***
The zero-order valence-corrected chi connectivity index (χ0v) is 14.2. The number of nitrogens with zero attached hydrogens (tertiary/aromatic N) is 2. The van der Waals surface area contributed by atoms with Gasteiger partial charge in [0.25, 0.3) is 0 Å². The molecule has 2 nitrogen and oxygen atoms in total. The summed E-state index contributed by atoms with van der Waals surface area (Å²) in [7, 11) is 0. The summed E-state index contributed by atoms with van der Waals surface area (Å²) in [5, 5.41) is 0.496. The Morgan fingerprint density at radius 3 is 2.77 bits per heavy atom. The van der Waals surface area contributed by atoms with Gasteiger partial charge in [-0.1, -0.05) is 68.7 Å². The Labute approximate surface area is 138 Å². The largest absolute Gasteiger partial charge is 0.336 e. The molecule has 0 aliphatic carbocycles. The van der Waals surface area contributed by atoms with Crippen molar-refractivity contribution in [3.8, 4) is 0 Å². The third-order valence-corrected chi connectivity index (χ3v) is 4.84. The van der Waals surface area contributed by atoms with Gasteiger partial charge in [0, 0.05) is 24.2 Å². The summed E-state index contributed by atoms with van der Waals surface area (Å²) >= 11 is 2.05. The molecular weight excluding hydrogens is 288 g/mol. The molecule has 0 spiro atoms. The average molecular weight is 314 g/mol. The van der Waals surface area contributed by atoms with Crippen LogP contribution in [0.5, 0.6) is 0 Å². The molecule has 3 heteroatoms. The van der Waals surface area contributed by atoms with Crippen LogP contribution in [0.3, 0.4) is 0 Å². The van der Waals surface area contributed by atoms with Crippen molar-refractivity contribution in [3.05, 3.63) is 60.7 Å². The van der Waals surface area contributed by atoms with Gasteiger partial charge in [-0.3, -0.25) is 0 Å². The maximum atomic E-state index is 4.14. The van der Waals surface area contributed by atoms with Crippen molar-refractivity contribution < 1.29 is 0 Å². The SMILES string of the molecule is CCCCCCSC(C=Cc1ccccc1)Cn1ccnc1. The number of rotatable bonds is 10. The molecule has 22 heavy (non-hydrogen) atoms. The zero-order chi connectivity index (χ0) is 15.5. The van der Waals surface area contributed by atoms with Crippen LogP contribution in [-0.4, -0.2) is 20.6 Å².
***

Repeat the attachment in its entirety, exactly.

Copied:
The zero-order valence-corrected chi connectivity index (χ0v) is 14.2. The number of nitrogens with zero attached hydrogens (tertiary/aromatic N) is 2. The van der Waals surface area contributed by atoms with Gasteiger partial charge in [0.25, 0.3) is 0 Å². The molecule has 2 nitrogen and oxygen atoms in total. The summed E-state index contributed by atoms with van der Waals surface area (Å²) in [7, 11) is 0. The summed E-state index contributed by atoms with van der Waals surface area (Å²) in [5, 5.41) is 0.496. The Morgan fingerprint density at radius 3 is 2.77 bits per heavy atom. The van der Waals surface area contributed by atoms with Gasteiger partial charge in [-0.1, -0.05) is 68.7 Å². The Labute approximate surface area is 138 Å². The largest absolute Gasteiger partial charge is 0.336 e. The molecule has 0 aliphatic carbocycles. The van der Waals surface area contributed by atoms with Crippen molar-refractivity contribution in [3.8, 4) is 0 Å². The third-order valence-corrected chi connectivity index (χ3v) is 4.84. The van der Waals surface area contributed by atoms with Gasteiger partial charge in [0, 0.05) is 24.2 Å². The summed E-state index contributed by atoms with van der Waals surface area (Å²) >= 11 is 2.05. The molecular weight excluding hydrogens is 288 g/mol. The molecule has 0 spiro atoms. The average molecular weight is 314 g/mol. The van der Waals surface area contributed by atoms with Crippen LogP contribution in [0.5, 0.6) is 0 Å². The molecule has 3 heteroatoms. The van der Waals surface area contributed by atoms with Crippen LogP contribution in [0.3, 0.4) is 0 Å². The van der Waals surface area contributed by atoms with Crippen molar-refractivity contribution in [3.05, 3.63) is 60.7 Å². The van der Waals surface area contributed by atoms with Gasteiger partial charge in [-0.3, -0.25) is 0 Å². The maximum atomic E-state index is 4.14. The van der Waals surface area contributed by atoms with Crippen molar-refractivity contribution < 1.29 is 0 Å². The SMILES string of the molecule is CCCCCCSC(C=Cc1ccccc1)Cn1ccnc1. The number of rotatable bonds is 10. The molecule has 22 heavy (non-hydrogen) atoms. The zero-order chi connectivity index (χ0) is 15.5. The van der Waals surface area contributed by atoms with Crippen LogP contribution in [-0.4, -0.2) is 20.6 Å².